Nutanix hyperconverged infrastructure (always written as HCI) is a means of combining servers and data storage into a distributed infrastructure platform. This means that the server and storage have smart software to separate and manage the computing resources at hand. Faced with the challenge of sizing a cloud instance to a precise software workload requirement, HCI can handle all the compute, networking and storage mechanics needed as it distributes operating function across a cluster for the best performance and the toughest resilience.
So, if that’s attempting to put it in simple terms, even simpler terms would suggest that Red Hat and Nutanix are both quite good at cloud application orchestration and networking controls.
The details of what the firms are actually doing include making Red Hat OpenShift the preferred choice for enterprise full stack Kubernetes on Nutanix Cloud Platform.
This now means that customers looking to run Red Hat Enterprise Linux and Red Hat OpenShift on hyperconverged infrastructure (HCI) will be able to use the Nutanix Cloud Platform, which includes both Nutanix AOS (an operating system) and AHV (a hypervisor, technology designed to run Virtual Machines (VM) or computers in the cloud if you will). The A in the Nutanix product line stands for Acropolis, because fortified ancient citadels make for good brand names.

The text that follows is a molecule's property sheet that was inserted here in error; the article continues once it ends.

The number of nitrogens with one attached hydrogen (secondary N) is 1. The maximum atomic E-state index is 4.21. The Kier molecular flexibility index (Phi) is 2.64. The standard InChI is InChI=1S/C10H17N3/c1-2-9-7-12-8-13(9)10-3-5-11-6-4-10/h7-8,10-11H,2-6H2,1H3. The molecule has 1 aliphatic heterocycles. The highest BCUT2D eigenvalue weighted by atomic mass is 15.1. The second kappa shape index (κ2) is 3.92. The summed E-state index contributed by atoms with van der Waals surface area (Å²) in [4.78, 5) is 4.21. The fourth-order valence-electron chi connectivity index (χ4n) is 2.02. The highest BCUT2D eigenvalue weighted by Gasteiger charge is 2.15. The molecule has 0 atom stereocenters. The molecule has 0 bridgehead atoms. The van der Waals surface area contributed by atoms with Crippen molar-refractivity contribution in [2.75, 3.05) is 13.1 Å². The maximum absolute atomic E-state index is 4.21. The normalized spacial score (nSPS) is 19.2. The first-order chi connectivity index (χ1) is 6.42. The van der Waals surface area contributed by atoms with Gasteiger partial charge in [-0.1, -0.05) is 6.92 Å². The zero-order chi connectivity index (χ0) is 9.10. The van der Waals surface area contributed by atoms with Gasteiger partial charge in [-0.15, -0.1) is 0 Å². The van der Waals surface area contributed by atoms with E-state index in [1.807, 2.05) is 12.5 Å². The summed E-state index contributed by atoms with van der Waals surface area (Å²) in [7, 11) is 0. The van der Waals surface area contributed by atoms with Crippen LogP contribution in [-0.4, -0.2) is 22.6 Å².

Without going into quite such granular detail, the other parts of this partnership see Nutanix and Red Hat extend full support and certification across key parts of their technologies. The central message is that is a simplified full-stack (all technologies from application level to server-side networking, platform & infrastructure etc.) solution for containerized and virtualized cloud-native applications. There is also a new joint engineering roadmap to drive interoperability, a promise of more collaboration, improved user support and an annual beach barbeque party. Okay, probably not the last one, but let’s see how the relationship goes and not rule it out.
A vision and a pledge
“This partnership brings together Red Hat’s industry-leading cloud-native solutions with the simplicity, flexibility and resilience of the Nutanix Cloud Platform. Together, our solutions provide customers with a full-stack platform to build, scale and manage containerized and virtualized cloud-native applications in a hybrid multi-cloud environment,” said Rajiv Ramaswami, president and CEO, Nutanix.
“We have a vision to enable open hybrid clouds, where customers have choice and flexibility. Our partnership with Nutanix brings a leading hyperconverged offering to the open hybrid cloud, driving greater choice for our joint customers in how they deploy their containerized workloads and backed by a joint support experience,” said Paul Cormier, president and CEO, Red Hat.
Did cloud computing just get that little bit (or, indeed, a whole lot) easier, or at least better integrated and unified? Well yes, all of these kinds of inter-company relationships should (arguably) address the challenge associated with cloud configuration and management, especially when technology companies talk about joint engineering roadmaps, as the pair have done here.
The challenge of our times in cloud technology circles appears to centralize around cloud computing’s diversity, its ability to split software workloads apart for containerized efficiencies and grow, scale, expand, augment and contract where needed. The inherent flexibility and essentially ephemeral nature of cloud is what makes it great, but it’s also what makes it hard to observe, manage and run. Let’s hope this union makes a difference.